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Empire Newsletter: Is Coinbase stock a proxy bet on crypto’s success?

source-logo  blockworks.co 10 July 2024 14:46, UTC

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Coinbase stock is considered a proxy bet on crypto’s success.

But what does success mean for crypto?

Basing it on rising prices and record-high valuations feels right but markets don’t really tell the whole story.

Maybe success is more about how much data is kept in decentralized file storage protocols, or stablecoin adoption in places with rampant high inflation.

Perhaps it’s the total value locked in real-world asset projects, like BlackRock’s tokenized money market fund on Ethereum. All those have little to do with whether bitcoin’s price goes up or down.

Yep, crypto consuming traditional finance and bringing blockchain rails to the masses sounds like success to me.

For Coinbase, figuring out ways to offer shareholders exposure to that goal seems like the move. But since its direct listing in April 2021 — practically peak bull market — the stock has been closely tied to bitcoin’s price, as is the case with the rest of the crypto market.

COIN and BTC are usually closely correlated but it could be better if it wasn’t

At one point, over 80% of Coinbase revenues came from retail trading fees. Coinbase would rake in tons of fee revenue when volumes were high — usually during major bull runs.

Bitcoin rallied nearly 600% between July 2020 and March 2021, from $9,000 to $61,000.

At the same time, Coinbase’s retail fee revenue grew by 1,000%, exploding from $164 million to over $1.8 billion from a total of $2.23 billion.

That same trend has persisted even after Coinbase has successfully diversified its revenue streams, thanks largely to its staking-as-a-service offerings, interest and stablecoin revenues via USDC, which it launched with Circle in 2018.

Coinbase brought in almost $151 million in staking rewards for itself in this year’s first quarter, the most ever, equal to about 9% of total quarterly revenues.

Retail fees have more than tripled over the past three quarters, pushing the weight of staking revenues down slightly

The company no doubt hopes to eventually decouple its share price — and revenues — from the price of bitcoin.

But the SEC may have done that already, at least over the short term.

The stock has more or less traded sideways since the SEC formally sued over its staking-as-a-service products in March.

Bitcoin has meanwhile retraced over 20%.

COIN has been stuck well below zero for most of its public trading history

The SEC considers staking services as unregistered securities offerings, something Coinbase has pledged to fight.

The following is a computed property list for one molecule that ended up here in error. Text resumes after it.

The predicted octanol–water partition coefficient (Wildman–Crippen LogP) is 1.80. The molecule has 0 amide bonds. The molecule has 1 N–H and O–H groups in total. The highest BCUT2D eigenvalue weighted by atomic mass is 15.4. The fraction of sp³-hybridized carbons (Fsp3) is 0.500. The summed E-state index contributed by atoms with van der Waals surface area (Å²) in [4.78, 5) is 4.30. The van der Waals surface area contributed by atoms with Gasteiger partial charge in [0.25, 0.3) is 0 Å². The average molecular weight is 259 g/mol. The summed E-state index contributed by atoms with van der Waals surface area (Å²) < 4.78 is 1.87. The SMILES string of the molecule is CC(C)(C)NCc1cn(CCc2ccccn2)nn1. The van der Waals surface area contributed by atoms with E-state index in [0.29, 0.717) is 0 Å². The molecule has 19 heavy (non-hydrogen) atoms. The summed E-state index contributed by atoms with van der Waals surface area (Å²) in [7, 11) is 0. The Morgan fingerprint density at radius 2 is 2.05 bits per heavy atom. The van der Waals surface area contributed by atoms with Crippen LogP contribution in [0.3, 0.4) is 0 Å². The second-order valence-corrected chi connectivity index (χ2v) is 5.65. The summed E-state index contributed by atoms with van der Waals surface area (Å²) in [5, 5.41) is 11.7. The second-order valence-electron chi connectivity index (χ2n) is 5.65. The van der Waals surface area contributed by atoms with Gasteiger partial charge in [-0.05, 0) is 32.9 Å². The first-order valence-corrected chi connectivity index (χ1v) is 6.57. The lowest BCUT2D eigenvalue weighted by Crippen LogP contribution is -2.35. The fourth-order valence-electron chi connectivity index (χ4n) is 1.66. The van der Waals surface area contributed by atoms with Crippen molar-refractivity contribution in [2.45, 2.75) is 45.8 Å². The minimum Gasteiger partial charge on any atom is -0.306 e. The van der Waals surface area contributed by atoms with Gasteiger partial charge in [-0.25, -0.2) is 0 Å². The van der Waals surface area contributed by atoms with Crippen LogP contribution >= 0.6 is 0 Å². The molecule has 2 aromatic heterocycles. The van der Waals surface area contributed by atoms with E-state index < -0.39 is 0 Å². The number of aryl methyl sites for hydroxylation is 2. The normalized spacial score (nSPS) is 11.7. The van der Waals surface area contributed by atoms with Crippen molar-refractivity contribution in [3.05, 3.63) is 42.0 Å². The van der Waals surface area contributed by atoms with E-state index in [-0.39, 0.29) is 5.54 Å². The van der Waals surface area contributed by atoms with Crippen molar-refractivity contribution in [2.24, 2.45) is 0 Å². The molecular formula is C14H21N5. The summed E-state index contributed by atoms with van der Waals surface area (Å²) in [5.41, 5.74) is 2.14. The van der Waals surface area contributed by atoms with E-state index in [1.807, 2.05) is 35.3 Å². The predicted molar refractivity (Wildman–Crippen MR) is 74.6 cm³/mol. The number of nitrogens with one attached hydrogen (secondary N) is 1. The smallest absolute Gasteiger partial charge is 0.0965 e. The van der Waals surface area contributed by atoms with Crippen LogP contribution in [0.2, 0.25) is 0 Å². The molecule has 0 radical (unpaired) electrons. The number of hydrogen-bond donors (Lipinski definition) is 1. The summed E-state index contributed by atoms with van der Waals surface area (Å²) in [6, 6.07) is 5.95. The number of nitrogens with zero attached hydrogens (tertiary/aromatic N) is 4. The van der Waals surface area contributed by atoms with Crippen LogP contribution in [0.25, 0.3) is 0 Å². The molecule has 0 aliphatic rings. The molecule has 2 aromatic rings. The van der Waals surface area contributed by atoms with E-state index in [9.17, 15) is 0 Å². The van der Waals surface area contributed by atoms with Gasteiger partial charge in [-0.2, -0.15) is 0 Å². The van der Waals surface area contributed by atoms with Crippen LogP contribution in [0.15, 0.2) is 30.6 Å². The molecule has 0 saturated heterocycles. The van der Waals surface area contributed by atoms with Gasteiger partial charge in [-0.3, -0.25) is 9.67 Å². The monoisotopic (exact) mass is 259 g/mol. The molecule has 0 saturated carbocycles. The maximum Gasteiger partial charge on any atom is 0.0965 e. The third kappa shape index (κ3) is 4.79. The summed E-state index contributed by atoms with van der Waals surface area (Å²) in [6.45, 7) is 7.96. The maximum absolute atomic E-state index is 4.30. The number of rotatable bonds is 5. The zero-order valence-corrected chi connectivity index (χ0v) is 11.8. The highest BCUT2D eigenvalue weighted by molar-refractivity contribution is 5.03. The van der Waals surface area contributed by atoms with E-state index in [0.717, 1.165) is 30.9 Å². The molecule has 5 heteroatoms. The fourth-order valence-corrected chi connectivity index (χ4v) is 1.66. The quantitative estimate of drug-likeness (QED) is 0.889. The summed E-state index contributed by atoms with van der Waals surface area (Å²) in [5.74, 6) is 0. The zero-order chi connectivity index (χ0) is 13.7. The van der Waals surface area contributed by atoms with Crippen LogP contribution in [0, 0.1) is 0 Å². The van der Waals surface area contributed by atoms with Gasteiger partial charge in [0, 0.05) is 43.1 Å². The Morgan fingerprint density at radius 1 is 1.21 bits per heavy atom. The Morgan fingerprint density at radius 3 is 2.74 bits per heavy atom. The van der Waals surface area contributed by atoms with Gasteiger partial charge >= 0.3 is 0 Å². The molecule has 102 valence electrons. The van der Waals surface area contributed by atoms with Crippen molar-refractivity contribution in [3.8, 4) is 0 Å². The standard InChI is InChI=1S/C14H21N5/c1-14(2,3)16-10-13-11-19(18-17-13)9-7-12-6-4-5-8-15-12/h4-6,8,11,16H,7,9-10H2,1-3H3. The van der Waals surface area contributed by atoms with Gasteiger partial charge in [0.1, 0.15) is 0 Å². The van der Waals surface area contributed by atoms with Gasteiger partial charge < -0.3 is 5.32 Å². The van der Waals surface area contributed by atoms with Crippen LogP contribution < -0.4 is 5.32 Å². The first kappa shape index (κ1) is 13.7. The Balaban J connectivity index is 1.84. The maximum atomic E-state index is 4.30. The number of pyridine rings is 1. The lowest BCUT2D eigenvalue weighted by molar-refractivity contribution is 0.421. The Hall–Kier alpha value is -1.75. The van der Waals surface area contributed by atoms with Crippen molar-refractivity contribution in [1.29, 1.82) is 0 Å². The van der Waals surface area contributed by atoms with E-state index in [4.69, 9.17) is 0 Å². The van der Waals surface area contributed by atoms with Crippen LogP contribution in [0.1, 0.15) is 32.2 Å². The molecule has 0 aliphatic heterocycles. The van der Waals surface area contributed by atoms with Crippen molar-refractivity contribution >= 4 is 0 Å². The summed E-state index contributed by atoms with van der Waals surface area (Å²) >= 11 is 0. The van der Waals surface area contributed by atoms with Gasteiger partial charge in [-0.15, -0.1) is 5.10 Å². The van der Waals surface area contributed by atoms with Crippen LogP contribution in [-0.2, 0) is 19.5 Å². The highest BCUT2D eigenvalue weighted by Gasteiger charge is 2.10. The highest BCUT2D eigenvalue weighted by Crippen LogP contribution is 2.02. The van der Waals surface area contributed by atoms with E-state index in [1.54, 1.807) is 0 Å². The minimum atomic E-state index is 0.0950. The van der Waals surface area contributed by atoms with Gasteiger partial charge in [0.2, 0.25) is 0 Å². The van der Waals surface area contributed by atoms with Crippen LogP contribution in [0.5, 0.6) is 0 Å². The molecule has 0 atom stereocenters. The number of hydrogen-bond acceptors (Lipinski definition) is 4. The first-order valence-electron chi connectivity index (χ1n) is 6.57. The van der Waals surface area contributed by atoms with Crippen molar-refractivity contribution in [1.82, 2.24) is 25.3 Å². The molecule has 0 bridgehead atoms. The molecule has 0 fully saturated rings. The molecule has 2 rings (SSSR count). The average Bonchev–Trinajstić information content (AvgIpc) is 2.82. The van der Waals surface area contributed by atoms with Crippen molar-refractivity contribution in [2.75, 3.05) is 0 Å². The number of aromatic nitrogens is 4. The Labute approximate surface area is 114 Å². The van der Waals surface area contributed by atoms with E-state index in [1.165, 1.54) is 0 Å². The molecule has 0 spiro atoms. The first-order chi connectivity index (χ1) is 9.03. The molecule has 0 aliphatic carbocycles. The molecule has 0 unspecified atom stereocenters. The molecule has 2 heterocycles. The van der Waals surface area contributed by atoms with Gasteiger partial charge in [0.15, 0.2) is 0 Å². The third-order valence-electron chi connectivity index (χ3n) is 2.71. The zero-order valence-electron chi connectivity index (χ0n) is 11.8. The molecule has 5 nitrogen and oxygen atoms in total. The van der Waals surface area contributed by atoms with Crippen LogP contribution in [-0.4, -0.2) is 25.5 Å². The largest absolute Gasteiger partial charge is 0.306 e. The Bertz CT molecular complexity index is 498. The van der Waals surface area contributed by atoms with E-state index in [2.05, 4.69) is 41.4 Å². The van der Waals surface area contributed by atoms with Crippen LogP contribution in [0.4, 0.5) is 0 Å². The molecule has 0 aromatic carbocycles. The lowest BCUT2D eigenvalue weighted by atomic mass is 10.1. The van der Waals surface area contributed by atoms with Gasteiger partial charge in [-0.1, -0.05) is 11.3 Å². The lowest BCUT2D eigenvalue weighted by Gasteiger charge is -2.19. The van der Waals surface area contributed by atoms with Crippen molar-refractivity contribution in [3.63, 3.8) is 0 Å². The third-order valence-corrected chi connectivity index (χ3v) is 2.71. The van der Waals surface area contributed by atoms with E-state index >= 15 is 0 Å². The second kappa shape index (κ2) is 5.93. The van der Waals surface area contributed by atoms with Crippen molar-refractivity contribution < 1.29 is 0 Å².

Kraken settled similar charges last February and agreed to pay $30 million in penalties.

In the event that Coinbase loses the fight over staking services, stablecoin revenue and interest on user funds could help bridge the gap.

But in the meantime, staking revenues are, seemingly, increasingly important for Coinbase, especially if detaching from bitcoin’s price is indeed one of its goals.

If that’s the case, then its battle with the SEC could turn out to be far more pivotal than it seems at first glance, especially if we’re in for lower trading volumes over the next few quarters.

— David Canellis

Data Center

  • At a $54 billion market cap, COIN is in the top 400 largest companies as tracked by CompaniesMarketCap — on par with Heineken, Universal Music Group and Hilton Worldwide.
  • COIN short interest was 4.9% of the float as of the latest readings halfway through June, down from 11.4% at the end of last year.
  • Coinbase reported safeguarding $329.5 billion in customer crypto assets in Q1, up from $197.15 billion in the previous quarter. That would’ve been 12% of crypto’s total market cap at the time.
  • BTC and ETH are up slightly over the past day, sitting at $58,500 and $3,310 each.
  • SEI, FLOKI and STX are leading the top-100, per CoinGecko, up between 8% and 10%.

Lower your expectations

The stock market’s earnings season officially kicks off on Friday with bank earnings.

Following in David’s footsteps, I want to take a bit of a different approach with COIN and instead look forward to get a sense of where it’s going after its last quarterly earnings report.

In case you need a refresher, bitcoin’s wild ride up helped boost Coinbase’s earnings, and it reported a revenue beat in the first quarter.

However, bitcoin’s tumble down might also weigh on its second-quarter earnings.